Along with the double boiler, I inherited a cast iron skillet from my grandmother. Recently I noticed that someone had vigorously cleaned it, thus exposing it to the beginnings of rust. Before we left on vacation, I slathered it with oil and let it season again. Now it has returned to its nonstick surface acquired after years of use.
The pan is rather pedestrian looking, and one day I wandered into a high end kitchen store and saw some lovely enamel clad cast iron frying pans. I eyed them for a while, then asked the salesperson if there was any advantage, besides looks, for the very expensive items. She assured me that the old pans worked just as well, better in my case since mine had been seasoned for three generations. I suspect she won’t last long in sales with this candid offering of advice!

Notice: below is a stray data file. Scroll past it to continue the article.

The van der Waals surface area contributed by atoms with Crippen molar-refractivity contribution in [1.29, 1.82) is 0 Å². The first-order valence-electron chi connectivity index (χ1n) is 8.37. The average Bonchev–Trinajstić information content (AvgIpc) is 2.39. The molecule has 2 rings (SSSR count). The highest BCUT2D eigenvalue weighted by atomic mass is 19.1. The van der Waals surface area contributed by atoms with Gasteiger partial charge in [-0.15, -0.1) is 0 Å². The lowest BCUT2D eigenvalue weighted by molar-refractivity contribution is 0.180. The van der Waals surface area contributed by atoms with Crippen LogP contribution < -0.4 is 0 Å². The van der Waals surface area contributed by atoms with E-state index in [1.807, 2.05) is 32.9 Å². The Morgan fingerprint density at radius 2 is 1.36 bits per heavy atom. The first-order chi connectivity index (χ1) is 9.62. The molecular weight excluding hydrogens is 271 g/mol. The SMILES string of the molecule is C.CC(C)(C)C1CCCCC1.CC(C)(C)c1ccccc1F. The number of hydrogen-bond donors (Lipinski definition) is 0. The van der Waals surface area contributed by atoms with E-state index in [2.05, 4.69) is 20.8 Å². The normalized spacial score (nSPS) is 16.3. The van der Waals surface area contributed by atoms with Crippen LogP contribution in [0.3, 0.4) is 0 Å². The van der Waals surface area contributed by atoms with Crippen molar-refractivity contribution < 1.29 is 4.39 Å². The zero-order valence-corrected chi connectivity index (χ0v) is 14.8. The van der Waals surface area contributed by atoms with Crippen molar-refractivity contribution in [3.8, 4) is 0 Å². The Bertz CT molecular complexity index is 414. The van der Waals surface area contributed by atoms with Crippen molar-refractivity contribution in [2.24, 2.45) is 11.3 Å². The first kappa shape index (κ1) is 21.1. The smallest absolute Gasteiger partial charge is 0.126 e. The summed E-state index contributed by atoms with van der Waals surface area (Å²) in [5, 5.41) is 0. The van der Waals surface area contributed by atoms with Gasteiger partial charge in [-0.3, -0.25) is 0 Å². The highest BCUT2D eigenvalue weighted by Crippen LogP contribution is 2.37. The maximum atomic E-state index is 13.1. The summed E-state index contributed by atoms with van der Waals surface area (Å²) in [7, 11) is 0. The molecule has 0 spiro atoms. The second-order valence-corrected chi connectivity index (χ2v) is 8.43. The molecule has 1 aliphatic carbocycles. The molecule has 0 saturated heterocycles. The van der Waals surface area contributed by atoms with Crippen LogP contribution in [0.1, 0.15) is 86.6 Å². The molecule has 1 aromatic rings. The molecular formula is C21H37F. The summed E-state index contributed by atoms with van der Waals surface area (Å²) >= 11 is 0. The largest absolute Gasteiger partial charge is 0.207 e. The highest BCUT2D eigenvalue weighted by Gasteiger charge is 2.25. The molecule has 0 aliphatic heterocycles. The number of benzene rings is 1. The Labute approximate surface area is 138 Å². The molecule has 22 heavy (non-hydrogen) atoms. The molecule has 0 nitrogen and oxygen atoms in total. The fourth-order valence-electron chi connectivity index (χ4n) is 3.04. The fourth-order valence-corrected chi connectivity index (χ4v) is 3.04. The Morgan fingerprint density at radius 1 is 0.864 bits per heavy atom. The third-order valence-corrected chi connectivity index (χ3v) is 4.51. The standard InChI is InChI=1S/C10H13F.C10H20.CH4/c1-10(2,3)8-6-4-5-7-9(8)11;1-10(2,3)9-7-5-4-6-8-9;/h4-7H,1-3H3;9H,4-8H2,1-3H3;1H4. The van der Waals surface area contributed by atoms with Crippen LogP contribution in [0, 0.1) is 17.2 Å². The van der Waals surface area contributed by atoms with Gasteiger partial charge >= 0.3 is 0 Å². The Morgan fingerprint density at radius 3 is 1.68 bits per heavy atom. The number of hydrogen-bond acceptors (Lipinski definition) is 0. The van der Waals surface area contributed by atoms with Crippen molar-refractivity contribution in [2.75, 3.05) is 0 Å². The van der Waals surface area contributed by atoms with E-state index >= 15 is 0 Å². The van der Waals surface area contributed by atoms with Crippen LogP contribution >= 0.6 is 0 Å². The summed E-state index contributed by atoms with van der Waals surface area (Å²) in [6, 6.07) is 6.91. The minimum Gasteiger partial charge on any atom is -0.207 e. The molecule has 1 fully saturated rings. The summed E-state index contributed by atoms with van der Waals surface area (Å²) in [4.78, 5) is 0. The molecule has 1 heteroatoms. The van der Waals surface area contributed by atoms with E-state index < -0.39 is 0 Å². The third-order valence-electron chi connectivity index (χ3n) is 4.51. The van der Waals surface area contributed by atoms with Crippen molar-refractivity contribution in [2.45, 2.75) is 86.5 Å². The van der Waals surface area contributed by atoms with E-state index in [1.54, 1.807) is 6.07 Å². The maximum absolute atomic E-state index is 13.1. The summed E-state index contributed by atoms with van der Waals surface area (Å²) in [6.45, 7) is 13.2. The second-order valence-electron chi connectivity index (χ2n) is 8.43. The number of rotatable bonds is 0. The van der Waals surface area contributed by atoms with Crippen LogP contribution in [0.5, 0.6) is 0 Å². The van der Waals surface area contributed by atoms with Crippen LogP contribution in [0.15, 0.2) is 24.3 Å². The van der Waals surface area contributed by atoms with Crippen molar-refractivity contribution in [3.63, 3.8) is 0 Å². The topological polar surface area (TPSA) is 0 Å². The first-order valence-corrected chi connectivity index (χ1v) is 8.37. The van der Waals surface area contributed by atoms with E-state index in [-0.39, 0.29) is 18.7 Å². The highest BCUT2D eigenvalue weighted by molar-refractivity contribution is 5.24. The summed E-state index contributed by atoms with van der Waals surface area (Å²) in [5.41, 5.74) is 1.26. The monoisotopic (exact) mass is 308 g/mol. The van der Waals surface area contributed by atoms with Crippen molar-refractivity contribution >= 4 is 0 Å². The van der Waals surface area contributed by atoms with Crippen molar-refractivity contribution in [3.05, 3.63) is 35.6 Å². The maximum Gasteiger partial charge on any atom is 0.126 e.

Cast iron cookware suffers in the marketplace from its inexpensive price and its ability to last forever. This makes it an unlikely candidate for our society’s emphatic stance that newer is always better. Just the same, I will continue to stand by my pan, especially now that I have confirmed that the new ones are no better. It has a nonstick surface(unless heartily scrubbed), retains its heat well, and is said to impart a little iron to the food it cooks. And every time I use it I smile remembering its history.